Even in retirement, Haile Gebrselassie is still running strong
Haile Gebrselassie’s competitive running days are over.
The 42-year-old Gebrselassie is retired, having won 11 major marathons and set 27 world records on the track and roads. He won gold medals in the 10,000 meters at the 1996 Olympics in Atlanta and at the 2000 Games in Sydney.
Although he has called it quits, Gebrselassie still runs twice a day and regularly finds himself in the gym. Last week, he says, he ran a total of about 90 miles.
“Running is just addictive, I’m telling you,” Gebrselassie said. “I do my morning session and in the afternoon, I get in and I have to go to the gym. I sweat enough in the morning. My body still tells me ‘What are you doing here? Go there and sweat again.’”
Gebreselassie is in New York City for this Sunday’s New York City Marathon, and on Thursday he was inducted into the New York Road Runners Hall of Fame. That same smile that invariably lit his face after races was on display once again.
He joked on the podium when asked how fast he would be able to run a marathon on Sunday.
“Two-oh-two,” he said, before adding with a laugh, “but with a car,”
Geb, as he is known throughout the running world, made his retirement announcement in May and initially bade farewell after running the Great Manchester Run 10K and finishing 16th overall in 30:25.
He was going to run the Bank of Scotland Great Scottish Run in Glasgow this month but withdrew when his eldest sister died of cancer. The race was supposed to be his final competitive appearance. Gebrselassie will start the next chapter of his running career by running with the masses in the Great Ethiopia Run in late November.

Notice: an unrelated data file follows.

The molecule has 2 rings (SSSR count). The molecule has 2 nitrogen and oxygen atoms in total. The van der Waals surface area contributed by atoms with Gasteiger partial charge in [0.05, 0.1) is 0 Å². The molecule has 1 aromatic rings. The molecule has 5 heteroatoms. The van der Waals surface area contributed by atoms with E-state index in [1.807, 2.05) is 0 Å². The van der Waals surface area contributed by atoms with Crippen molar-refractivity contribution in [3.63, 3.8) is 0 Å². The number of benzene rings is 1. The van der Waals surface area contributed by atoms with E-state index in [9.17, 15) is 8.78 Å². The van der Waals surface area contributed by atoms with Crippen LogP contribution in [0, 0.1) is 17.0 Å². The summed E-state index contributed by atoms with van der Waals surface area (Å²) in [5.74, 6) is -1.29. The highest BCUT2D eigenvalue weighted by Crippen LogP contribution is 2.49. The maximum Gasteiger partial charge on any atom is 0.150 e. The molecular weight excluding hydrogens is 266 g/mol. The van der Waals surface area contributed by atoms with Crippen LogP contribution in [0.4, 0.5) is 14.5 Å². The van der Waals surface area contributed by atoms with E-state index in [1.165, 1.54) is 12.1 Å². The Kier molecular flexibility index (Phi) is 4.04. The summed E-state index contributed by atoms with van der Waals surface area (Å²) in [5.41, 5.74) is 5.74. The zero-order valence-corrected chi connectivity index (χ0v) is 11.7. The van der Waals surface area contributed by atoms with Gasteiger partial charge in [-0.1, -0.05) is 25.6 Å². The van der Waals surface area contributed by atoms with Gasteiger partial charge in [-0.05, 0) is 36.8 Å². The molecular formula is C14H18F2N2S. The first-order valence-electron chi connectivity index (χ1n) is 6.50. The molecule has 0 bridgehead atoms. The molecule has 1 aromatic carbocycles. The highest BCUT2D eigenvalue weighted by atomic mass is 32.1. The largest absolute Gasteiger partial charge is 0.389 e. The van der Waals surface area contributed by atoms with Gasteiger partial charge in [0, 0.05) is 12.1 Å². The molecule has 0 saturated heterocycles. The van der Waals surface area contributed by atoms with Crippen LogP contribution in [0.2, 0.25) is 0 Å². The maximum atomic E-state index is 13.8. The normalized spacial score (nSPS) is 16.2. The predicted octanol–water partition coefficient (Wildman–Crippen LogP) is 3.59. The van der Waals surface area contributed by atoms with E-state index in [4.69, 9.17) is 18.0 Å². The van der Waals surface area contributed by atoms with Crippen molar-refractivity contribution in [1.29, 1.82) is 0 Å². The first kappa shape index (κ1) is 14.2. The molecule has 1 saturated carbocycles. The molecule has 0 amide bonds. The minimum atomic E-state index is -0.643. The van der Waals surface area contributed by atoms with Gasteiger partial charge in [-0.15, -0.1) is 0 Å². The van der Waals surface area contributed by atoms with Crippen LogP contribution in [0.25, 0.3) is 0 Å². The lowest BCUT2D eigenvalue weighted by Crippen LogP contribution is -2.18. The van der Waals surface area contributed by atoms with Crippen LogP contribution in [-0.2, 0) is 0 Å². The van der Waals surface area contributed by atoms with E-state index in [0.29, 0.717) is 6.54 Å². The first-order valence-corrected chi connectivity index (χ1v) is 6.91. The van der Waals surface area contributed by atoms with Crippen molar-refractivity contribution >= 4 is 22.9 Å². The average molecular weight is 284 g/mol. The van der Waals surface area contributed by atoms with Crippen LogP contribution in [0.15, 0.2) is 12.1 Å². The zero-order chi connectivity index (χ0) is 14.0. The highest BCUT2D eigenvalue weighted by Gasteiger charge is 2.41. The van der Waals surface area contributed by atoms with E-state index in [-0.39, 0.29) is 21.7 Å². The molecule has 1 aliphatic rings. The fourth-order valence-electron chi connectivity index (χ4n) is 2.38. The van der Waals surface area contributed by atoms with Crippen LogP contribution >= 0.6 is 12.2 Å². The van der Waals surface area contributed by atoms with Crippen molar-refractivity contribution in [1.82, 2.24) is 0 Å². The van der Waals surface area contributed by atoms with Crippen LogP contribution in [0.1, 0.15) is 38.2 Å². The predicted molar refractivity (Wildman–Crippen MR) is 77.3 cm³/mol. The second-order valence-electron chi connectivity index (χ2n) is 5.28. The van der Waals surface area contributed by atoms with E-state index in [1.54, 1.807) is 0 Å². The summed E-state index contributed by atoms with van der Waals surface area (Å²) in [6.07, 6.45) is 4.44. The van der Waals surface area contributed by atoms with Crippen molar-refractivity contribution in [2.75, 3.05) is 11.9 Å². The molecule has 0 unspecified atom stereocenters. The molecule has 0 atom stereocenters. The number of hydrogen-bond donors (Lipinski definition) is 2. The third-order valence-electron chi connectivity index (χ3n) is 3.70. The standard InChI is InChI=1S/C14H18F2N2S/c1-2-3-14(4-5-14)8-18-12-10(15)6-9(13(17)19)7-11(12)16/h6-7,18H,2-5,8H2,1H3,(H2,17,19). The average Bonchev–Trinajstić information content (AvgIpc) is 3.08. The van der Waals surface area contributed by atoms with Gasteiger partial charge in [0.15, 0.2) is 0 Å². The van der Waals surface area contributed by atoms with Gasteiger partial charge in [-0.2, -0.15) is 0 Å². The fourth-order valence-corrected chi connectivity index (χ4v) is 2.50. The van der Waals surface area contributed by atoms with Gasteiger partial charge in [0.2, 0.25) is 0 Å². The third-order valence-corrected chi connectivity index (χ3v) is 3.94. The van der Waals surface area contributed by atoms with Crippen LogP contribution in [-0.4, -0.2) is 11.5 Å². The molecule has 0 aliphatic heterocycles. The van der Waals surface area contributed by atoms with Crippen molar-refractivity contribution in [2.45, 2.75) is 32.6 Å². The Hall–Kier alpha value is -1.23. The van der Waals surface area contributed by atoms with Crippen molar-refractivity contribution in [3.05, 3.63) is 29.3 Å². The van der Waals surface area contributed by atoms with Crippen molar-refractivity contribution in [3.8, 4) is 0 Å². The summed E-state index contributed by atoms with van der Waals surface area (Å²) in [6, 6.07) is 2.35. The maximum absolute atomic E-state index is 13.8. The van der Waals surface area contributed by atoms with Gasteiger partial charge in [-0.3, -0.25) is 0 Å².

Gebrselassie dropped out of the 2010 New York City Marathon and then declared, “It’s better to stop here,” as he called it a career. He would return to competition the following April but only completed one more marathon.
“Even coming Sunday, I wish I was running here [in New York City] as a normal jogger,” Gebrselassie said. “Everybody wants to see Gebrselassie in front of the elite athletes. That doesn’t work. Let me work for two or three years and I’ll come back and finish, where I stopped.”
Gebrselassie set his first marathon world record in 2007, when he ran 2:04:26 to win the Berlin Marathon. He lowered that mark to a personal best of 2:03:59 one year later in Berlin, a mark that stood until 2011 and remains the 10th fastest of all-time.
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Geb’s quick takes:
• When Meb Keflezighi—the 2009 New York champion, who on Sunday will be running his first marathon as a masters (over-40) athlete—was mentioned, Gebrselassie called him “amazing” and said that judging by Meb’s looks and composure on Thursday, he thinks the 40-year old could run competitively for another two or three years. “Maybe Sunday, he could do something.”
• Who is the best marathoner right now? “If you look at who is in the most consistent shape, I think Kipchoge is the one. He won Chicago and Berlin.”
• If Gebrselassie and reining 5,000-meter and 10,000-meter Olympic and World champion Mo Farah were pitted against each other in their respective prime,s who would win? “He knows the last kick. I’d finish him early.” Gebrselassie raced Farah on the track in 2003 in London, where he ran 12:57.23 for the win as Farah, then just 20 years old, ran 13:38.41 for ninth place.